California Casualty ditches Cisco security box

AccelOps, whose CEO founded the company that created the Cisco MARS appliance, gets the win


A brief case study of California Casualty's decision to ditch its Cisco MARS security box in favor of a less expensive and more comprehensive product from AccelOps.

When California Casualty recently replaced its Cisco MARS security box, the property and casualty insurance company not only swapped out the hardware appliance for a software-based virtual one, but also ended up phasing other tools it found to be no longer necessary.

California Casualty ditched the Cisco Security Monitoring, Analysis and Response System (MARS), a security information event and monitoring (SIEM) appliance, mainly because Cisco wanted the company to scrap the device and start over again with a brand-new one. The insurance company, which still uses Cisco firewalls and intrusion-detection products, wanted to upgrade its existing box, as starting from scratch proved more expensive than was acceptable.

"Our existing MARS installation was an older box that had reached end of life," says Skip Moon, assistant vice president, network development and engineering at San Mateo-based California Casualty, which has about 700 employees, two data centers and three call centers. "Cisco wouldn't do [a simple software] upgrade and wanted a whole new start-from-scratch license. We realized we had to do something"

Other Cisco MARS customers, such as Bank of the West, have been seeking alternatives in light of Cisco's decision late last year to end support for new third-party devices.

California Casualty wound up evaluating what was available in the SIEM market, though only came upon its choice of AccelOps because it was also looking for a configuration management database. AccelOps, it turned out, could fill the security-event and monitoring role, even as it can collect detail about infrastructure, polling devices, receiving syslog and NetFlow data, to generate security-related reports and alerts.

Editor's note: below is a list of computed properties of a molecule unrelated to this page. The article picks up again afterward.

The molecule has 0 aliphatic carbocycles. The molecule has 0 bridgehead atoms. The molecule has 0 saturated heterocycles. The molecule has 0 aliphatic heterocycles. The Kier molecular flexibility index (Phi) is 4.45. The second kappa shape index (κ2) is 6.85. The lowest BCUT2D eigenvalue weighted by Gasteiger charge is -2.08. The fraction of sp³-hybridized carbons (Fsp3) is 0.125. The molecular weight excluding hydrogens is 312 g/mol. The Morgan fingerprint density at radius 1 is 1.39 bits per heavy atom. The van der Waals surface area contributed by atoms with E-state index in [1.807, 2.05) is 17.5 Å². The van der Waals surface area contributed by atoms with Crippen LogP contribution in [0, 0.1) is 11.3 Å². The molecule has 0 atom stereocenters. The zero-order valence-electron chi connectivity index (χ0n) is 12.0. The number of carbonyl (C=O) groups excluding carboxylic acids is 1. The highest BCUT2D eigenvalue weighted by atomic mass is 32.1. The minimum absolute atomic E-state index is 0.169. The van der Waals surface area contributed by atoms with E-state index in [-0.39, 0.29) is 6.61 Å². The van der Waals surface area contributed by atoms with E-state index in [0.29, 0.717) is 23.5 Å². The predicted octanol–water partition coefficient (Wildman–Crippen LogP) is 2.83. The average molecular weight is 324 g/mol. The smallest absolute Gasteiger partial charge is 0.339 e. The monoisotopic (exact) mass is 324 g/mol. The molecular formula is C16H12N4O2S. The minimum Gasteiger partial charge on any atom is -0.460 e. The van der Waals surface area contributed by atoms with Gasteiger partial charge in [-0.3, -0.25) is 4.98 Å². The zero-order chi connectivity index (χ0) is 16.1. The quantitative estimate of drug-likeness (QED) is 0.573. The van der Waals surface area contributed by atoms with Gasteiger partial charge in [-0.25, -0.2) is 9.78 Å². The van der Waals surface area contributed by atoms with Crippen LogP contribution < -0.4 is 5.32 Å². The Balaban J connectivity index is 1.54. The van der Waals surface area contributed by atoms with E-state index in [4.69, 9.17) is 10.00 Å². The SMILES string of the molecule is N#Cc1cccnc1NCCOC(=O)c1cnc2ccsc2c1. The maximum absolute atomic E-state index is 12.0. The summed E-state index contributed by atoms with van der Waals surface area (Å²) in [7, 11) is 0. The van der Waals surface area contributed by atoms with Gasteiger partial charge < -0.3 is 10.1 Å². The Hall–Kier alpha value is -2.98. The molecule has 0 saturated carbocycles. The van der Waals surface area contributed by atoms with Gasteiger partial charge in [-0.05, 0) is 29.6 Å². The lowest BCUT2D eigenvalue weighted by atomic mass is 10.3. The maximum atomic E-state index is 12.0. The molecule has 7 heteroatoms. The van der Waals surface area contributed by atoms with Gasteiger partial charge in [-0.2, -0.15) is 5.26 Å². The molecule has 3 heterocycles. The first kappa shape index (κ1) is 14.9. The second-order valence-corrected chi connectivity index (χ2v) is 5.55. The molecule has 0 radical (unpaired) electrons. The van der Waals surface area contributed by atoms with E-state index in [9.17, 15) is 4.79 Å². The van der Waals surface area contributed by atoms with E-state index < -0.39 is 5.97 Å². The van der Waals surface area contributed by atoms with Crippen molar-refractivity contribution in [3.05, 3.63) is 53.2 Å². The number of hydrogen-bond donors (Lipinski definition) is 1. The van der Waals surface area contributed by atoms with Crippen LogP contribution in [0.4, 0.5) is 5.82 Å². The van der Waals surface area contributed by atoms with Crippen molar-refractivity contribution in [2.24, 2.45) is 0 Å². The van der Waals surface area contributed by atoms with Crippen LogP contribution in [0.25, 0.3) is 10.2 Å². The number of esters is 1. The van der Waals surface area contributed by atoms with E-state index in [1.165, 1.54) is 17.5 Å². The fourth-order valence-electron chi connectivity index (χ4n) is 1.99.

"We're running it on VMware, and it does take some resources, it's not insignificant," Moon says. AccelOps has been integrated into the company's data centers, though hasn't required a dedicated server, he says.

Another interesting thing about AccelOps is that the company's CEO and co-founder, Imin Lee, had previously started a company called Protego Networks that Cisco bought for its SIEM technology -- the technology at the heart of Cisco's MARS line.

California Casualty says that the AccelOps product costs considerably less than the MARS appliance, but that the main advantage is that after a few months of use, the virtual appliance "takes half the time of an engineer than MARS," Moon says.

AccelOps is collecting all the configuration information about California Casualty's infrastructure, providing a wide array of actionable information.

"If someone's user account is locked out, for instance, AccelOps can tell us about it right away, who it is, where they are in the network, and we can call them because maybe somebody is trying to use their account," Moon says.

In fact, AccelOps has wide enough functionality that California Casualty decided to stop using a few monitoring tools, including CA Spectrum for availability and performance monitoring, because it seemed redundant. "We picked it to replace a Cisco MARS installation for security management, but it's also monitoring the network and the devices for availability," Moon says.

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